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Senate panel discusses Joplin disaster response

July 19, 2011|by Paula Morehouse, Ky3 News

Joplin --  It's been two months since a devastating tornado barreled through Joplin and neighboring town Duquesne.
 
While progress is moving along, there is still much to be done and that includes in the business sector.
    
"More than 450 in the direct path were destroyed or damaged beyond repair--that is approximately 20% of all the businesses in our two communities," explained Rob O'Brian, the president of Joplin Chamber of Commerce, as he spoke before a Senate Homeland Security Subcommittee on Capitol Hill on Monday.
    
O'Brian said those companies combined employed some 5,000 people.
     
As of today, he said more 200 of the 450 businesses are back in operation, but some are open at temporary locations.

"Companies have gone to extraordinary lengths to retain their employees. We estimate nearly 3,500 of the 5,000 impacted are still on payroll," said O'Brian.
 
"Is there really any way a business can plan for this kind of thing? Have you got some stories of businesses that have faced challenges different than you would would expect?" asked Senator Roy Blunt.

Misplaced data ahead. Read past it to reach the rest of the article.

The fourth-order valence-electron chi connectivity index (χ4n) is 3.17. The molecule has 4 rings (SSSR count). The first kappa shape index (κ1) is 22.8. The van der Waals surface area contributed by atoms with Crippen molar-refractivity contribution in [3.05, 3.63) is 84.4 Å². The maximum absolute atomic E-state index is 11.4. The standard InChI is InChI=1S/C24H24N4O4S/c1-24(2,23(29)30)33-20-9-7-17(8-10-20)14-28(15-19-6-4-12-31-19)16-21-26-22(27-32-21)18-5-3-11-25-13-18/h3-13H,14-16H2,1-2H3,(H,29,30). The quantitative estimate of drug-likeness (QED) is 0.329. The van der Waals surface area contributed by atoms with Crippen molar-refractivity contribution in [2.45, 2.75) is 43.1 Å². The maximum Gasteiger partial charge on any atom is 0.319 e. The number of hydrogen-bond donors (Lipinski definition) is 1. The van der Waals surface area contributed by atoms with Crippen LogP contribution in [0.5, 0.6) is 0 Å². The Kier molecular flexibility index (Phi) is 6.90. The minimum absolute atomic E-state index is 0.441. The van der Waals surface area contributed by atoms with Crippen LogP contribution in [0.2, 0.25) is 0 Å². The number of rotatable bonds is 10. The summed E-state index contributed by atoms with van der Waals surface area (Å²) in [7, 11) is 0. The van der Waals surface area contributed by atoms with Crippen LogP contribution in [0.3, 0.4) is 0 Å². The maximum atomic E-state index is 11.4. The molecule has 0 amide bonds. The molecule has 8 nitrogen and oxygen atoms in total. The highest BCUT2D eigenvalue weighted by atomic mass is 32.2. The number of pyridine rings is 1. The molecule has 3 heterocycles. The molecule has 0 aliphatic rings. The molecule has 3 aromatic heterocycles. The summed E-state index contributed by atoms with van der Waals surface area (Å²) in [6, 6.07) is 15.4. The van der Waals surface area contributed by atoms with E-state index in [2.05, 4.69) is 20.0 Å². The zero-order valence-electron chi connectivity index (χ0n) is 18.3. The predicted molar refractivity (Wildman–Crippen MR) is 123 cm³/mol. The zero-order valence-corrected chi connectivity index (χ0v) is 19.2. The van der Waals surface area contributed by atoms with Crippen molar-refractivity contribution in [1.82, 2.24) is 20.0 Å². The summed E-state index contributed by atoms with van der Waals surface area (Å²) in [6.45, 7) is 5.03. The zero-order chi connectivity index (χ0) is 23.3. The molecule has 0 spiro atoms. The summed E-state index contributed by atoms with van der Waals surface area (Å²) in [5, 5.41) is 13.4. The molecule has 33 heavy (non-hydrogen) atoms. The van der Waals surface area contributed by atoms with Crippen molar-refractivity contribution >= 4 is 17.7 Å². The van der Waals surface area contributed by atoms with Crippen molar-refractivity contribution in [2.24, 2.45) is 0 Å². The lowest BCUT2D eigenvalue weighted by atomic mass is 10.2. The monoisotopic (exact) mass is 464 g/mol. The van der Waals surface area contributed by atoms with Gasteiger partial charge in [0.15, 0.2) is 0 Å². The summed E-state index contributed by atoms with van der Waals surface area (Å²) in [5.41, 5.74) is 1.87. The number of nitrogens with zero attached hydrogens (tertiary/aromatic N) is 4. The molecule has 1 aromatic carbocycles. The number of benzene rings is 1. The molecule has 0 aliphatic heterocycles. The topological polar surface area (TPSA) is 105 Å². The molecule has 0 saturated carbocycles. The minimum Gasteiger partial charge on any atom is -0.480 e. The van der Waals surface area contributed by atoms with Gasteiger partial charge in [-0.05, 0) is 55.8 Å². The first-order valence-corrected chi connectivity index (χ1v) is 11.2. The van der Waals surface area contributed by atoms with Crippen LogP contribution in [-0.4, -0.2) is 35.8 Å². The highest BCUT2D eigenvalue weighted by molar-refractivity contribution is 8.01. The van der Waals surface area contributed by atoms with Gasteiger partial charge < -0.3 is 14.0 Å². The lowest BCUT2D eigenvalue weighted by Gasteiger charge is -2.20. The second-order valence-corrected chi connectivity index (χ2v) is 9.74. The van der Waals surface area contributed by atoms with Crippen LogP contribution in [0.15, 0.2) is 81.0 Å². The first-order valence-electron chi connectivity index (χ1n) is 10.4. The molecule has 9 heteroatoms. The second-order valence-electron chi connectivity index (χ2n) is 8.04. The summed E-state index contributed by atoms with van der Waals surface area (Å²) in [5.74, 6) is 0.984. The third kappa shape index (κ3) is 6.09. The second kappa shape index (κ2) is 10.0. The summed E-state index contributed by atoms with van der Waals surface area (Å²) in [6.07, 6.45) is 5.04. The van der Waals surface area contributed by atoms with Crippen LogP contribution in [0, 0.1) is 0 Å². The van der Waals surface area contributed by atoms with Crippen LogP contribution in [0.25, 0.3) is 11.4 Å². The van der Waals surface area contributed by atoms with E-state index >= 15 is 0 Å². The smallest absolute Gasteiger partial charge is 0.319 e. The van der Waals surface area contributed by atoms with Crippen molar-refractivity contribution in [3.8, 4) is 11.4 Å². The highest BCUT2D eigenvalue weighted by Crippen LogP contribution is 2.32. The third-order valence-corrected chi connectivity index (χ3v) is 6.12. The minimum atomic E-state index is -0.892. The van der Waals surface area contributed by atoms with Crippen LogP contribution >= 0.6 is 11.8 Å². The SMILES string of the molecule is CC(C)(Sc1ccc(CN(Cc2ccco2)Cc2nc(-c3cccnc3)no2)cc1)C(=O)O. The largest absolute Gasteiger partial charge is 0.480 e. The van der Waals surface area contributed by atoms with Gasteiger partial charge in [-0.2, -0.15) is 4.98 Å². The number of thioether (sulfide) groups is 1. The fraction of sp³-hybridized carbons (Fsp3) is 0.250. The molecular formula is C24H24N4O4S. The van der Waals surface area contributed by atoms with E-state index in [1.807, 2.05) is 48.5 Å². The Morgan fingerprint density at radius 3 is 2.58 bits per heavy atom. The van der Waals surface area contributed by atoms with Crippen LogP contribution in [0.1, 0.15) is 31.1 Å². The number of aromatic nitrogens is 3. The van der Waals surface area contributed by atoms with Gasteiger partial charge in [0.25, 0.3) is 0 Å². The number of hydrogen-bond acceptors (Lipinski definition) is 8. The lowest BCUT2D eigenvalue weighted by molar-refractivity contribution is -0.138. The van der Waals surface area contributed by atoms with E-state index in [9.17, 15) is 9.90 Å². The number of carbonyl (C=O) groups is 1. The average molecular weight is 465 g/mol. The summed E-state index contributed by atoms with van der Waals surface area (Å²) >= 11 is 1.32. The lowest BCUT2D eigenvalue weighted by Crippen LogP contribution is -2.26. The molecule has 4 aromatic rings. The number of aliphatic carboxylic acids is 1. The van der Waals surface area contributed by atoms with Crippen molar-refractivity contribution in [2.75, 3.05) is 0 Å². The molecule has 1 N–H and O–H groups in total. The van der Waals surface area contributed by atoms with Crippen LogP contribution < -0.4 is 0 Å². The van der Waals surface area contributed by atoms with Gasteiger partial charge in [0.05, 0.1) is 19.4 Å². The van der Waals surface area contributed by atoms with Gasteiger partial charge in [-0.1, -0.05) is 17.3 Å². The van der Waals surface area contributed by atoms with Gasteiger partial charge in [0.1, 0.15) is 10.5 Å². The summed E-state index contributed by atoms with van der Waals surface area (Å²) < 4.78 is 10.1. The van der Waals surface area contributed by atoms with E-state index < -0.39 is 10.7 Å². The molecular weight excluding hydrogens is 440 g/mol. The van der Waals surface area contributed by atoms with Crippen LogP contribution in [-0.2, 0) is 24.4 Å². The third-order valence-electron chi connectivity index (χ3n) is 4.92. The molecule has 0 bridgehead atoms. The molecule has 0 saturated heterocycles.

One lesson learned, O'Brian said, is that most businesses weren't prepared for the loss of information.

"We are so computer driven in this age that unless the records are adequately backed-up, preferably off-site that we had businesses that lost their records. Then in looking to the SBA for a loan, they had to retrieve some of those records and then they found out their accountant was gone," O'Brian said.
      
Along with business and employment, what's being done about housing remains paramount.

"Can you update the committee on the efforts for the 1,500 that are still on the waiting list for housing and what are the hang-ups? Two months is a long time.  What do we need to do to make sure we clear that waiting list?" asked Senator Claire McCaskill.
   
"One of the first things we do is look for rental assistance-- what's available for people to rent throughout the area. Unfortunately, as you just said, Joplin is a hub and there isn't a lot of rental assistance or even homes to buy in the area, even prior to this happening, so I think this is one of the challenges," answered Richard Serino, the Deputy Administrator of FEMA.

Meantime, Joplin officials continue to work to find places to educate students after Joplin High School was destroyed

The city council on Monday approved a proposal to lease Memorial Hall to the school district for three years, with an option for a fourth year.

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